Dr Alexander Chepurnov, 69, reinfected himself with Covid-19 as part of a test
His second infection was far more serious and required him to be hospitalised
He says hopes for herd immunity are futile due to antibodies falling rapidly
The Institute of Clinical and Experimental Medicine professor studies antibodies
Source: Daily Mail
By WILL STEWART FOR MAILONLINE
PUBLISHED: 16:01, 28 October 2020 | UPDATED: 20:54, 28 October 2020
Reprinted for educational purposes and social benefit, not for profit.
A professor who in an experiment infected himself with Covid-19 to become ill with the virus for a second time says hopes for herd immunity are overblown.
Dr Alexander Chepurnov, 69, first caught coronavirus on a skiing trip to France in February.
After recovering back home in Siberia without requiring hospitalisation, he and his team at the Institute of Clinical and Experimental Medicine in Novosibirsk launched a study into coronavirus antibodies.
He said: ‘By the end of the third month from the moment I felt sick, the antibodies were no longer detected.
He decided to examine the probability of reinfection.
In the interests of science, Chepurnov became a human guinea pig and deliberately exposed himself to COVID-19 patients wearing no protection, he said.
He said: ‘My body’s defences fell exactly six months after I got the first infection. The first sign was a sore throat.’
His second infection was far more serious and he was hospitalised.
He said: ‘For five days, my temperature remained above 39C. I lost the sense of smell, my taste perception changed.
‘On the sixth day of the illness, the CT scan of the lungs was clear, and three days after the scan, the X-ray showed double pneumonia.’
‘The virus went away rather quickly. After two weeks it was no longer detected in the nasopharyngeal or in other samples.’
His conclusion based on his own case is that collective or herd immunity is a forlorn hope.
The virus is here to stay, and while vaccines may give immunity this is likely to be temporary.
He said: ‘We need a vaccine that can be used multiple times, a recombinant vaccine will not suit. Once injected with an adenoviral vector-based vaccine, we won’t be able to repeat it because the immunity against the adenoviral carrier will keep interfering.’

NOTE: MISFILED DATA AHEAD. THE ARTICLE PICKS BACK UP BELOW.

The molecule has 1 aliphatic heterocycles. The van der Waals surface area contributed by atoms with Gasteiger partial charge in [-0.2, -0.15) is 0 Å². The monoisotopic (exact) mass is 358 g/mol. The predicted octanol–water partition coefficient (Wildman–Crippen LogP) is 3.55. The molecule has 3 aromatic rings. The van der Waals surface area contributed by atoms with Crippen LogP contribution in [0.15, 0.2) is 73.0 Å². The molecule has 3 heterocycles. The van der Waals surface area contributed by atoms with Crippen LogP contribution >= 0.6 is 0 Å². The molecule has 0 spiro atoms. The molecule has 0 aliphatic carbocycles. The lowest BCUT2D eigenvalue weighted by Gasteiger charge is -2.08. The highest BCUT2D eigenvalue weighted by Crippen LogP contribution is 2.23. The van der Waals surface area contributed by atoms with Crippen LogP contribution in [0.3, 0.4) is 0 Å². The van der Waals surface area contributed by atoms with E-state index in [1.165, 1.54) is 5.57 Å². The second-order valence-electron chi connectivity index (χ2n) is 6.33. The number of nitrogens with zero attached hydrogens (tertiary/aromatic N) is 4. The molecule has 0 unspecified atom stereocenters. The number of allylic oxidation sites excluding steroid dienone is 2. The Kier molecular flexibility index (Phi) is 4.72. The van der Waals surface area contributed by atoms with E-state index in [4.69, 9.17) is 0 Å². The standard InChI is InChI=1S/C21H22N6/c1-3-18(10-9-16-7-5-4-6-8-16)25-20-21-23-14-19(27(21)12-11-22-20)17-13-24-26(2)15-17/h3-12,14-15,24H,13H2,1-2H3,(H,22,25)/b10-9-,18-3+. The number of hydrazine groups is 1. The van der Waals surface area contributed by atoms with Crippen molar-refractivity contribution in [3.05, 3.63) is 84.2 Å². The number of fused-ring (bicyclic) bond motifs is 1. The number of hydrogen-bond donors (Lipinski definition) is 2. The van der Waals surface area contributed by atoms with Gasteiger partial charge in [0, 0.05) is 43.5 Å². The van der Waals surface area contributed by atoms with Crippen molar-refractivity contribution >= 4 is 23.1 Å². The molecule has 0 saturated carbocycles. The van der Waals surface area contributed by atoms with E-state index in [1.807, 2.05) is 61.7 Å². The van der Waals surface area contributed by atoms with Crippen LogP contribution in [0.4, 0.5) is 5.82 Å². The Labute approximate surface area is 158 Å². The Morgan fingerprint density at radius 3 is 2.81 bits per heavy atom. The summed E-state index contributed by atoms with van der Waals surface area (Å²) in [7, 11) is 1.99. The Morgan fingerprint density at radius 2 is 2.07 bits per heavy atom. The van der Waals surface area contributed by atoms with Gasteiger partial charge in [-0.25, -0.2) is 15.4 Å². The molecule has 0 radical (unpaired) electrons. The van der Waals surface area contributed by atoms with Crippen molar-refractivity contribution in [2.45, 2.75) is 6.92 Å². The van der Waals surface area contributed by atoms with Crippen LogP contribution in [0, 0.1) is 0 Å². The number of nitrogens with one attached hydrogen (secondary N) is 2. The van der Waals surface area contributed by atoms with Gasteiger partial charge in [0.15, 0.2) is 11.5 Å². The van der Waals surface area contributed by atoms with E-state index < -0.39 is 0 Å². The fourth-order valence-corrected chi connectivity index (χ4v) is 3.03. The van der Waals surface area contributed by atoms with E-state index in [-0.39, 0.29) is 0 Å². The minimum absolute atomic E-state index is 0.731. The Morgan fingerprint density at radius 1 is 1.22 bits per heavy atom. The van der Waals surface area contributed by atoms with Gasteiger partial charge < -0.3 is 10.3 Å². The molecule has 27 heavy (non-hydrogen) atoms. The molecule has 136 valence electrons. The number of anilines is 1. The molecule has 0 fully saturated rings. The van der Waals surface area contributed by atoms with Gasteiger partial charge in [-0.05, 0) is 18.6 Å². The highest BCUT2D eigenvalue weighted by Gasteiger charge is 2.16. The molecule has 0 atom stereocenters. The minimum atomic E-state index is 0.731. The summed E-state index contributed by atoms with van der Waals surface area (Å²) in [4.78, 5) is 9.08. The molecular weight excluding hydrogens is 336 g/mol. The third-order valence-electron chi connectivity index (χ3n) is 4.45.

The professor formerly worked at State Research Vector Centre of Virology and Biotechnology in Siberia, makers of Russia’s second vaccine against Covid-19 known as EpiVacCorona which will require repeat injections to maintain immunity, say its proponents.
This followed the Sputnik V vaccine, now being given to essential workers.
WHAT IS HERD IMMUNITY AND WHY IS IT CONTROVERSIAL?
Herd immunity is a form of indirect protection from infectious disease that occurs when a high percentage of a population has become immune to it, either through vaccination or previous infection.
To cause an outbreak, a virus must have a continuous supply of potential victims whose immune system do not know how to fend it off before it makes them ill.
When a virus or bacteria enters the body the immune system creates substances called antibodies, which are designed to destroy one specific type of bug.
People who have these antibodies normally enjoy long-term protection, or immunity, against an illness.
If nobody is immune to an illness – as was the case at the beginning of the coronavirus outbreak – it can spread like wildfire.
However, if, for example, half of people have developed immunity there are only half as many people the illness can spread to.
As more people become immune, the bug finds it harder to spread until its pool of victims becomes so small it can no longer spread at all.
The threshold for herd immunity is different for various illnesses, depending on how contagious they are – for measles, around 95 per cent of people must be vaccinated to it spreading.
For polio, which is less contagious, the threshold is about 80-85 per cent, according to the Oxford Vaccine Group.
Experts say herd immunity will only work for Covid-19 if about 60 to 70 per cent are immune.
WHY IS IT CONTROVERSIAL?
Herd immunity is considered a controversial route for getting out of the pandemic because it implies encouraging the spread of the virus, rather than containing it.
When UK Government scientists discussed it in the early days of the pandemic, it was met with criticism and therein swept under the carpet.
The Chief Scientific Adviser Sir Patrick Vallance said at a press conference on March 12, designed to inform the public on the impending Covid-19 crisis: ‘Our aim is not to stop everyone getting it, you can’t do that. And it’s not desirable, because you want to get some immunity in the population. We need to have immunity to protect ourselves from this in the future.’
Sir Patrick has since apologised for the comments and said he didn’t mean that was the government’s plan.
In a Channel 4 documentary aired in June, Italy’s deputy health minister claimed Boris Johnson had told Italy that he wanted to pursue it.
The Cabinet Office denied the claims made in the documentary and said: ‘The Government has been very clear that herd immunity has never been our policy or goal.’